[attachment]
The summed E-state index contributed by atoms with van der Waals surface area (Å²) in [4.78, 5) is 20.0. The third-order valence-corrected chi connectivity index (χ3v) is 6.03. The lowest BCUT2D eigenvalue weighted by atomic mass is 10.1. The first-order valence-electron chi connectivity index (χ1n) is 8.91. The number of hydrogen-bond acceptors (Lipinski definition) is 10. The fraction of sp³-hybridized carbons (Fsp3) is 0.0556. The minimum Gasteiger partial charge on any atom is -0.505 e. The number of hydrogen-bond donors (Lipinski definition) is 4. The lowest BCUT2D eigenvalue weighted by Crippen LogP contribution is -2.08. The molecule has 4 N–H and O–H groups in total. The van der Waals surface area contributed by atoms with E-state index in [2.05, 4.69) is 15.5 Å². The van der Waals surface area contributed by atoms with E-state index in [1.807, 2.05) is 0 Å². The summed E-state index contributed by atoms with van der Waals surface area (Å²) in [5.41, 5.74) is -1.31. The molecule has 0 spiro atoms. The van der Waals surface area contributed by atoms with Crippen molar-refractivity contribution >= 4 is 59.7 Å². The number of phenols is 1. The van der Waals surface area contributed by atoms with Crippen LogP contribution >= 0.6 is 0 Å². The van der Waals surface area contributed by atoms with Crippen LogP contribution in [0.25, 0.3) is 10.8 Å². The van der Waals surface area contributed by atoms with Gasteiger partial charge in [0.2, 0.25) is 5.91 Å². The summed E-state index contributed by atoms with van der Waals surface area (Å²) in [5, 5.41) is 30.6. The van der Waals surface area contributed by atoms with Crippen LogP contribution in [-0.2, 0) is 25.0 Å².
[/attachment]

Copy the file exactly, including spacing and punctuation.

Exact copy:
The summed E-state index contributed by atoms with van der Waals surface area (Å²) in [4.78, 5) is 20.0. The third-order valence-corrected chi connectivity index (χ3v) is 6.03. The lowest BCUT2D eigenvalue weighted by atomic mass is 10.1. The first-order valence-electron chi connectivity index (χ1n) is 8.91. The number of hydrogen-bond acceptors (Lipinski definition) is 10. The fraction of sp³-hybridized carbons (Fsp3) is 0.0556. The minimum Gasteiger partial charge on any atom is -0.505 e. The number of hydrogen-bond donors (Lipinski definition) is 4. The lowest BCUT2D eigenvalue weighted by Crippen LogP contribution is -2.08. The molecule has 4 N–H and O–H groups in total. The van der Waals surface area contributed by atoms with E-state index in [2.05, 4.69) is 15.5 Å². The van der Waals surface area contributed by atoms with E-state index in [1.807, 2.05) is 0 Å². The summed E-state index contributed by atoms with van der Waals surface area (Å²) in [5.41, 5.74) is -1.31. The molecule has 0 spiro atoms. The van der Waals surface area contributed by atoms with Crippen molar-refractivity contribution >= 4 is 59.7 Å². The number of phenols is 1. The van der Waals surface area contributed by atoms with Crippen LogP contribution >= 0.6 is 0 Å². The van der Waals surface area contributed by atoms with Crippen LogP contribution in [0.25, 0.3) is 10.8 Å². The van der Waals surface area contributed by atoms with Gasteiger partial charge in [0.2, 0.25) is 5.91 Å². The summed E-state index contributed by atoms with van der Waals surface area (Å²) in [5, 5.41) is 30.6. The van der Waals surface area contributed by atoms with Crippen LogP contribution in [-0.2, 0) is 25.0 Å².